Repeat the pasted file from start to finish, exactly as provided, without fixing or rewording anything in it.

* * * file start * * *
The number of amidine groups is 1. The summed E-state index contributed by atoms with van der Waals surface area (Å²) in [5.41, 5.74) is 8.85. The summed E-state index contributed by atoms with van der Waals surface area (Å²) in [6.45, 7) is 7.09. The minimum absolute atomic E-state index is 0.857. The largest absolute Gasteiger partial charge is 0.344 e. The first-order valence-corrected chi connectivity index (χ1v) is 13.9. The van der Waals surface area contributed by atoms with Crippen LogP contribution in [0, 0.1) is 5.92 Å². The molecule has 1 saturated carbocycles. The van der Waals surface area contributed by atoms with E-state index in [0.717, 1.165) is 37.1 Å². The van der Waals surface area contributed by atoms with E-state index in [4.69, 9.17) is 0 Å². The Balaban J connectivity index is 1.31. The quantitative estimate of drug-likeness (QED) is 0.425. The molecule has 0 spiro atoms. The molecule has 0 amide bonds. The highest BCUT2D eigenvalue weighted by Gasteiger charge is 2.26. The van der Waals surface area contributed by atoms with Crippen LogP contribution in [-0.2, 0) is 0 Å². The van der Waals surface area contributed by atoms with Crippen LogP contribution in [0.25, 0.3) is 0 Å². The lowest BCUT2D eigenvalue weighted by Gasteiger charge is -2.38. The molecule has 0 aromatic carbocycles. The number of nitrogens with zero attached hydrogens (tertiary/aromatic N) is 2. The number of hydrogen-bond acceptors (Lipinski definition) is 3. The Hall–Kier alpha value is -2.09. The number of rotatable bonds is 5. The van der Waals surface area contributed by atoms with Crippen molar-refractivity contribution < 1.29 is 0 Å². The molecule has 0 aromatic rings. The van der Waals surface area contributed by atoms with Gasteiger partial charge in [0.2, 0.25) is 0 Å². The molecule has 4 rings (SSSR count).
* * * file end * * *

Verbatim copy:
The number of amidine groups is 1. The summed E-state index contributed by atoms with van der Waals surface area (Å²) in [5.41, 5.74) is 8.85. The summed E-state index contributed by atoms with van der Waals surface area (Å²) in [6.45, 7) is 7.09. The minimum absolute atomic E-state index is 0.857. The largest absolute Gasteiger partial charge is 0.344 e. The first-order valence-corrected chi connectivity index (χ1v) is 13.9. The van der Waals surface area contributed by atoms with Crippen LogP contribution in [0, 0.1) is 5.92 Å². The molecule has 1 saturated carbocycles. The van der Waals surface area contributed by atoms with E-state index in [0.717, 1.165) is 37.1 Å². The van der Waals surface area contributed by atoms with E-state index in [4.69, 9.17) is 0 Å². The Balaban J connectivity index is 1.31. The quantitative estimate of drug-likeness (QED) is 0.425. The molecule has 0 spiro atoms. The molecule has 0 amide bonds. The highest BCUT2D eigenvalue weighted by Gasteiger charge is 2.26. The van der Waals surface area contributed by atoms with Crippen LogP contribution in [-0.2, 0) is 0 Å². The van der Waals surface area contributed by atoms with Crippen LogP contribution in [0.25, 0.3) is 0 Å². The lowest BCUT2D eigenvalue weighted by Gasteiger charge is -2.38. The molecule has 0 aromatic carbocycles. The number of nitrogens with zero attached hydrogens (tertiary/aromatic N) is 2. The number of hydrogen-bond acceptors (Lipinski definition) is 3. The Hall–Kier alpha value is -2.09. The number of rotatable bonds is 5. The van der Waals surface area contributed by atoms with Crippen molar-refractivity contribution < 1.29 is 0 Å². The molecule has 0 aromatic rings. The van der Waals surface area contributed by atoms with Gasteiger partial charge in [0.2, 0.25) is 0 Å². The molecule has 4 rings (SSSR count).